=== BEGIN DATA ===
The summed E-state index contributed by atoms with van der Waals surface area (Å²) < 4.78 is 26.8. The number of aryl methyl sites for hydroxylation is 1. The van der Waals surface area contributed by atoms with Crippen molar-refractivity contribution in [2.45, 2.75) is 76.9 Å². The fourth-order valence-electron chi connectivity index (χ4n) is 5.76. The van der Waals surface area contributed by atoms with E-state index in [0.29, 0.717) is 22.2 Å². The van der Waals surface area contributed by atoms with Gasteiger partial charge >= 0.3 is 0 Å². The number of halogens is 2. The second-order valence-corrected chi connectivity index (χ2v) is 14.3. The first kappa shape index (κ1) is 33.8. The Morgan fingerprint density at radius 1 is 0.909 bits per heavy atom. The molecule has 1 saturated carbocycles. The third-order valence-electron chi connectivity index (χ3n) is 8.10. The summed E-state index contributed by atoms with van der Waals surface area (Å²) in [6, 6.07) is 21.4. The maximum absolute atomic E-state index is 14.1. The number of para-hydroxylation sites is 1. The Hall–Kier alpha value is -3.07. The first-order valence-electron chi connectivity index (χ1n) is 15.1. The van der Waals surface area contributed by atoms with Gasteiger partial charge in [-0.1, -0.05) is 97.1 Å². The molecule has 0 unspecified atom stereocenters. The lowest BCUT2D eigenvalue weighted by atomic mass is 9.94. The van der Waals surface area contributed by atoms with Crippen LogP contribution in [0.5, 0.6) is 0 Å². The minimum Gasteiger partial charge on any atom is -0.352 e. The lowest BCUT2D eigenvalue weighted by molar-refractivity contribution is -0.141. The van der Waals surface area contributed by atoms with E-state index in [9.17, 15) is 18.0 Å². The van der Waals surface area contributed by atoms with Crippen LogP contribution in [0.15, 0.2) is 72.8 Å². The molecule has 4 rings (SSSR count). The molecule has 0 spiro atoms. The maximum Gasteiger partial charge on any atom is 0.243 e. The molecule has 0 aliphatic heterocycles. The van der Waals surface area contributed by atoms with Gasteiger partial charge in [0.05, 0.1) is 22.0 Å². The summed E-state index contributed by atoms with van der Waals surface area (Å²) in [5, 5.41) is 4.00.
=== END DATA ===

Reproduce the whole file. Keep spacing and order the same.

The summed E-state index contributed by atoms with van der Waals surface area (Å²) < 4.78 is 26.8. The number of aryl methyl sites for hydroxylation is 1. The van der Waals surface area contributed by atoms with Crippen molar-refractivity contribution in [2.45, 2.75) is 76.9 Å². The fourth-order valence-electron chi connectivity index (χ4n) is 5.76. The van der Waals surface area contributed by atoms with E-state index in [0.29, 0.717) is 22.2 Å². The van der Waals surface area contributed by atoms with Gasteiger partial charge >= 0.3 is 0 Å². The number of halogens is 2. The second-order valence-corrected chi connectivity index (χ2v) is 14.3. The first kappa shape index (κ1) is 33.8. The Morgan fingerprint density at radius 1 is 0.909 bits per heavy atom. The molecule has 1 saturated carbocycles. The third-order valence-electron chi connectivity index (χ3n) is 8.10. The summed E-state index contributed by atoms with van der Waals surface area (Å²) in [6, 6.07) is 21.4. The maximum absolute atomic E-state index is 14.1. The number of para-hydroxylation sites is 1. The Hall–Kier alpha value is -3.07. The first-order valence-electron chi connectivity index (χ1n) is 15.1. The van der Waals surface area contributed by atoms with Gasteiger partial charge in [-0.1, -0.05) is 97.1 Å². The molecule has 0 unspecified atom stereocenters. The lowest BCUT2D eigenvalue weighted by atomic mass is 9.94. The van der Waals surface area contributed by atoms with Crippen LogP contribution in [0.5, 0.6) is 0 Å². The minimum Gasteiger partial charge on any atom is -0.352 e. The lowest BCUT2D eigenvalue weighted by molar-refractivity contribution is -0.141. The van der Waals surface area contributed by atoms with E-state index in [9.17, 15) is 18.0 Å². The van der Waals surface area contributed by atoms with Crippen LogP contribution in [0.15, 0.2) is 72.8 Å². The molecule has 4 rings (SSSR count). The molecule has 0 spiro atoms. The maximum Gasteiger partial charge on any atom is 0.243 e. The molecule has 0 aliphatic heterocycles. The van der Waals surface area contributed by atoms with Gasteiger partial charge in [0.05, 0.1) is 22.0 Å². The summed E-state index contributed by atoms with van der Waals surface area (Å²) in [5, 5.41) is 4.00.